Article courtesy of The Conversation, written by Brett Gamboa.
Though Shakespeare’s death didn’t attract much attention in 1616, it’s big news today.
To mark its 400th anniversary, there has been no end of events, whether it’s the Folger Library’s First Folio Tour to all 50 states or a production of “Hamlet” that, to date, has been performed in 196 countries. As far away as Tehran, performances and exhibits have been organized. Closer to home, in New Orleans, two full-blown “jazz funerals” will commemorate the occasion.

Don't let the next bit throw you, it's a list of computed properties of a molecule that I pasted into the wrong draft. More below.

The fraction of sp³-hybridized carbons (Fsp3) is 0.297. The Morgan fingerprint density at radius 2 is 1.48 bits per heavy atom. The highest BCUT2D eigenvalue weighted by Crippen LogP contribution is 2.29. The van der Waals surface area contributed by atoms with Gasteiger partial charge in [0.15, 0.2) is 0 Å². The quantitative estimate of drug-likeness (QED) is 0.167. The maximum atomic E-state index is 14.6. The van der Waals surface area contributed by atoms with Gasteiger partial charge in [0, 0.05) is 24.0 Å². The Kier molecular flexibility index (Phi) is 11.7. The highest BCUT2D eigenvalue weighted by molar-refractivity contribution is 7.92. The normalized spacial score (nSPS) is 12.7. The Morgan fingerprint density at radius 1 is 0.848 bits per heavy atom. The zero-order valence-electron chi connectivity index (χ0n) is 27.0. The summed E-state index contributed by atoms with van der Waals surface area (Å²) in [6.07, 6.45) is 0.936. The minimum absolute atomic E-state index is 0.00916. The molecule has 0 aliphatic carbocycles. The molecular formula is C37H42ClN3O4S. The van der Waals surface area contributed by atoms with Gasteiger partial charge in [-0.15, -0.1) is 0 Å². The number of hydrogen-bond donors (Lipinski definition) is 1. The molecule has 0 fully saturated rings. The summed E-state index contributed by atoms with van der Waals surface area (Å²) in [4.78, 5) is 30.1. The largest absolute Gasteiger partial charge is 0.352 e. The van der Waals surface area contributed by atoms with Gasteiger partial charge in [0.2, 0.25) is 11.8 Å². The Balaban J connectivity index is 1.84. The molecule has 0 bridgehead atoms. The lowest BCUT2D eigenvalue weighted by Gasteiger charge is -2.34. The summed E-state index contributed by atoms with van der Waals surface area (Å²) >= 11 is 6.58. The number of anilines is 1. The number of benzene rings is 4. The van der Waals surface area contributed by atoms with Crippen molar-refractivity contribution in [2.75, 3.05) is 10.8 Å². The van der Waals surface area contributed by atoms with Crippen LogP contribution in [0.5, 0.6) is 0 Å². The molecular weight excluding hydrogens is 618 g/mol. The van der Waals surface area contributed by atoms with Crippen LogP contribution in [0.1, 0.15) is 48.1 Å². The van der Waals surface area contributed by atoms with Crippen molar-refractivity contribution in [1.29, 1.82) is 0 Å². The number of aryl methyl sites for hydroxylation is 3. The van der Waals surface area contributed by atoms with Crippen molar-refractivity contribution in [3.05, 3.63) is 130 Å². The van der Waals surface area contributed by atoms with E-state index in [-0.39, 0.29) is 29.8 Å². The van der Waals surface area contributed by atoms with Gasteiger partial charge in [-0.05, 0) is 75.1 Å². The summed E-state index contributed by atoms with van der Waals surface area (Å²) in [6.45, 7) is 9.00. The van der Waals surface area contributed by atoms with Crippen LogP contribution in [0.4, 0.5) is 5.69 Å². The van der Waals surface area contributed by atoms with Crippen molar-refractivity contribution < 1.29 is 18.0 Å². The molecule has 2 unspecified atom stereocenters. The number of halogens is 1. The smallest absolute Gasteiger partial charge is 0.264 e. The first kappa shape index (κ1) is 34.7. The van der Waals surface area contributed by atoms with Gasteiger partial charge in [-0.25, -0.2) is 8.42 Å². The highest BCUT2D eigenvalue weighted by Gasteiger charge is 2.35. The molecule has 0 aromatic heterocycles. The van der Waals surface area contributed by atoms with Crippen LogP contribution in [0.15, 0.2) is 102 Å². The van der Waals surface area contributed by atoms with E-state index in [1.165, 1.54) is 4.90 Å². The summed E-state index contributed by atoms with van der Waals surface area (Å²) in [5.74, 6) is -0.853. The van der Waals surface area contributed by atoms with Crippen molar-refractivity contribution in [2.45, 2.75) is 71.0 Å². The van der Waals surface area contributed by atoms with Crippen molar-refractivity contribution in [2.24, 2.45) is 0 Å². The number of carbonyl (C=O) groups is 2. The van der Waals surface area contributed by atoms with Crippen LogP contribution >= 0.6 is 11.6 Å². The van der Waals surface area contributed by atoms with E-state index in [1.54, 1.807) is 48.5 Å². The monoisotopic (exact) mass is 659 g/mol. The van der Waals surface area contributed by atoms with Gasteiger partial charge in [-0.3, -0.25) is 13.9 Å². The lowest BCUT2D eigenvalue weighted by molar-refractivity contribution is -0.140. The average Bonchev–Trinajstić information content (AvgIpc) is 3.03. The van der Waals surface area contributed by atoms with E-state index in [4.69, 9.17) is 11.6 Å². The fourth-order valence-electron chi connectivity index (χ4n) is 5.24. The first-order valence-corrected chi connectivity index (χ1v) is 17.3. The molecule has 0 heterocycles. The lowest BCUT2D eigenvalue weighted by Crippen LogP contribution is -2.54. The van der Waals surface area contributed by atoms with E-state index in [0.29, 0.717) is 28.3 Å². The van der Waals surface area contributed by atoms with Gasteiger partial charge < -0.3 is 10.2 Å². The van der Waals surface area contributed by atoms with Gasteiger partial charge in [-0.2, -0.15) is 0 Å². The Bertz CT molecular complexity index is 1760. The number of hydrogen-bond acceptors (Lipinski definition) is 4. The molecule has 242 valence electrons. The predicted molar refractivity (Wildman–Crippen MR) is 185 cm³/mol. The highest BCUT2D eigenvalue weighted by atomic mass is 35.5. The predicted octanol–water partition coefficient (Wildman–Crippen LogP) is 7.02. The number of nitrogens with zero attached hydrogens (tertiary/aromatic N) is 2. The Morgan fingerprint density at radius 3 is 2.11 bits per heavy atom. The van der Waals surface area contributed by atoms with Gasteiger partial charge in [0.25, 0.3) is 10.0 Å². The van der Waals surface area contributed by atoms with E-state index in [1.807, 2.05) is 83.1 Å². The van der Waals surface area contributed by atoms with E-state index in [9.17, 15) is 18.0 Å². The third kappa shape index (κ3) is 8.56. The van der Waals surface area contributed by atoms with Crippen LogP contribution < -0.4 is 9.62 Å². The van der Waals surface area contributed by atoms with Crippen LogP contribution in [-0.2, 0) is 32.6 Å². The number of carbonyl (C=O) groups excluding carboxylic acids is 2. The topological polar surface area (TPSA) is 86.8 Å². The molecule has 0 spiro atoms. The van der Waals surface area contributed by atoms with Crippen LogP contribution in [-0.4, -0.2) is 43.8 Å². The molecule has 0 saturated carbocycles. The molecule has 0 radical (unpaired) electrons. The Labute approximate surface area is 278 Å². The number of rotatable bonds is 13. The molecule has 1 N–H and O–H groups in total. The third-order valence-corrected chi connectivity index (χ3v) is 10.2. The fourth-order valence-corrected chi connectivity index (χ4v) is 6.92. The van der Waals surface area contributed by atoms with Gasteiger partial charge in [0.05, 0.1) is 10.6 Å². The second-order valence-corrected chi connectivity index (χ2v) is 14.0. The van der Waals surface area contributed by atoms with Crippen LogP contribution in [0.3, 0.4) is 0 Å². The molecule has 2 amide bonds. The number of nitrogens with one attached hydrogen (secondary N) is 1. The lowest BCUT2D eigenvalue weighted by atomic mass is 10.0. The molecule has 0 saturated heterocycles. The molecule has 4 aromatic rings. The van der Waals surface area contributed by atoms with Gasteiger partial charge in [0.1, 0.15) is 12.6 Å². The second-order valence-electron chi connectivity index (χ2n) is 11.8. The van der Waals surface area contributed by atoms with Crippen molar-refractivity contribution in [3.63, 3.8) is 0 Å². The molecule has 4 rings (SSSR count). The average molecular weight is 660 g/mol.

When thinking about the reasons for Shakespeare’s enduring popularity, you could point to his facility with language, his ability to deliver moments that possess both poetic complexity and heartrending simplicity.
There’s also the fact that his plays are ripe for adaptation, which has allowed “Timon of Athens” to be set during the Occupy movement and “Othello” to be adapted to contemporary India for a Bollywood film.
But many feel most attracted to Shakespeare’s characters, who seem to have lives that transcend the stage.
At the time, Shakespeare was crafting portraits of psychological depth – full of doubt, hypocrisy and mystery – in ways that none of his contemporaries were. His characters hold up so well that we continue to see Shakespeare’s imprint on today’s most popular television shows and films.